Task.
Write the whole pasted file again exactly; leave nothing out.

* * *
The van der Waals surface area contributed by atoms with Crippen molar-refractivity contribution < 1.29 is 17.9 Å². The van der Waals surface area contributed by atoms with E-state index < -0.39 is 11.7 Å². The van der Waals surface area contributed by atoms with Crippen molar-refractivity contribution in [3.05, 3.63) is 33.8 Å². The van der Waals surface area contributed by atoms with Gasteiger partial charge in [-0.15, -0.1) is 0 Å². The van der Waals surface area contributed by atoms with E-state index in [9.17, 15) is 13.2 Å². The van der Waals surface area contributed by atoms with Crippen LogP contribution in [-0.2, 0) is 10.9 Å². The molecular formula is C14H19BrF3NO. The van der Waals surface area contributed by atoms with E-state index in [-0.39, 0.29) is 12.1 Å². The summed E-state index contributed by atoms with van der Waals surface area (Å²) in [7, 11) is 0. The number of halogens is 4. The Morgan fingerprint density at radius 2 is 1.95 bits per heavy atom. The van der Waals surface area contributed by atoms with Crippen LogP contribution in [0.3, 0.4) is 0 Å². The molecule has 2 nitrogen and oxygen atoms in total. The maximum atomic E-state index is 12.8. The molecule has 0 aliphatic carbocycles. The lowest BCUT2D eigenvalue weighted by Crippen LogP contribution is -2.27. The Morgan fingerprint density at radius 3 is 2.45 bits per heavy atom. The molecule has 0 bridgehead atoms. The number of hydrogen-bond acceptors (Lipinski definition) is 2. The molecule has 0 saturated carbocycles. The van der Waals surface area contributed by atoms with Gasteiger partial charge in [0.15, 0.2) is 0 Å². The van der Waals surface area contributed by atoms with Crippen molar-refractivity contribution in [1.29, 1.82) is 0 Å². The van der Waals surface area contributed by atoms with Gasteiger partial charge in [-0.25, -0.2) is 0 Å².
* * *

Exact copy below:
The van der Waals surface area contributed by atoms with Crippen molar-refractivity contribution < 1.29 is 17.9 Å². The van der Waals surface area contributed by atoms with E-state index < -0.39 is 11.7 Å². The van der Waals surface area contributed by atoms with Crippen molar-refractivity contribution in [3.05, 3.63) is 33.8 Å². The van der Waals surface area contributed by atoms with Gasteiger partial charge in [-0.15, -0.1) is 0 Å². The van der Waals surface area contributed by atoms with E-state index in [9.17, 15) is 13.2 Å². The van der Waals surface area contributed by atoms with Crippen LogP contribution in [-0.2, 0) is 10.9 Å². The molecular formula is C14H19BrF3NO. The van der Waals surface area contributed by atoms with E-state index in [-0.39, 0.29) is 12.1 Å². The summed E-state index contributed by atoms with van der Waals surface area (Å²) in [7, 11) is 0. The number of halogens is 4. The Morgan fingerprint density at radius 2 is 1.95 bits per heavy atom. The van der Waals surface area contributed by atoms with Crippen LogP contribution in [0.3, 0.4) is 0 Å². The molecule has 2 nitrogen and oxygen atoms in total. The maximum atomic E-state index is 12.8. The molecule has 0 aliphatic carbocycles. The lowest BCUT2D eigenvalue weighted by Crippen LogP contribution is -2.27. The Morgan fingerprint density at radius 3 is 2.45 bits per heavy atom. The molecule has 0 bridgehead atoms. The number of hydrogen-bond acceptors (Lipinski definition) is 2. The molecule has 0 saturated carbocycles. The van der Waals surface area contributed by atoms with Gasteiger partial charge in [0.15, 0.2) is 0 Å². The van der Waals surface area contributed by atoms with Crippen molar-refractivity contribution in [1.29, 1.82) is 0 Å². The van der Waals surface area contributed by atoms with Gasteiger partial charge in [-0.25, -0.2) is 0 Å².